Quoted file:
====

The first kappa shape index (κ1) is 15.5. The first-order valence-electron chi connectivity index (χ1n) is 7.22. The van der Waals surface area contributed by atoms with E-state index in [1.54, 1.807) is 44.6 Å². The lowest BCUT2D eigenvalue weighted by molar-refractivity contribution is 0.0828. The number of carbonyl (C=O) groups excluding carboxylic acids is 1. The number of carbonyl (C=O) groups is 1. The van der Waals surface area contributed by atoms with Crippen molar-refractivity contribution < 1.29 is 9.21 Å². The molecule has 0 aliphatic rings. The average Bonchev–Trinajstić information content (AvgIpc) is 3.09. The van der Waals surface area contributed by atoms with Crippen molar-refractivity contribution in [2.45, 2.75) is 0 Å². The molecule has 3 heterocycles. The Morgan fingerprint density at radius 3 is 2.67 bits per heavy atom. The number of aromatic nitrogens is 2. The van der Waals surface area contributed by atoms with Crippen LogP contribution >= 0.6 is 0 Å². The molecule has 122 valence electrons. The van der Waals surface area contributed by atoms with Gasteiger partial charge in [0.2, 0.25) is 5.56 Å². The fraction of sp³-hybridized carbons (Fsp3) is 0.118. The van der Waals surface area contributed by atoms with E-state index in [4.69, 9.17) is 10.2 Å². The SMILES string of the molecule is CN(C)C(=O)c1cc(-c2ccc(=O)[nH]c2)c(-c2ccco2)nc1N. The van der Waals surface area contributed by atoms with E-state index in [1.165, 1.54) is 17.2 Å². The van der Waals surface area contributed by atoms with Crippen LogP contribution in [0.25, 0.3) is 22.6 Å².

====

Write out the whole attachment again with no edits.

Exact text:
The first kappa shape index (κ1) is 15.5. The first-order valence-electron chi connectivity index (χ1n) is 7.22. The van der Waals surface area contributed by atoms with E-state index in [1.54, 1.807) is 44.6 Å². The lowest BCUT2D eigenvalue weighted by molar-refractivity contribution is 0.0828. The number of carbonyl (C=O) groups excluding carboxylic acids is 1. The number of carbonyl (C=O) groups is 1. The van der Waals surface area contributed by atoms with Crippen molar-refractivity contribution < 1.29 is 9.21 Å². The molecule has 0 aliphatic rings. The average Bonchev–Trinajstić information content (AvgIpc) is 3.09. The van der Waals surface area contributed by atoms with Crippen molar-refractivity contribution in [2.45, 2.75) is 0 Å². The molecule has 3 heterocycles. The Morgan fingerprint density at radius 3 is 2.67 bits per heavy atom. The number of aromatic nitrogens is 2. The van der Waals surface area contributed by atoms with Crippen LogP contribution >= 0.6 is 0 Å². The molecule has 122 valence electrons. The van der Waals surface area contributed by atoms with Gasteiger partial charge in [0.2, 0.25) is 5.56 Å². The fraction of sp³-hybridized carbons (Fsp3) is 0.118. The van der Waals surface area contributed by atoms with E-state index in [4.69, 9.17) is 10.2 Å². The SMILES string of the molecule is CN(C)C(=O)c1cc(-c2ccc(=O)[nH]c2)c(-c2ccco2)nc1N. The van der Waals surface area contributed by atoms with E-state index in [1.165, 1.54) is 17.2 Å². The van der Waals surface area contributed by atoms with Crippen LogP contribution in [0.25, 0.3) is 22.6 Å².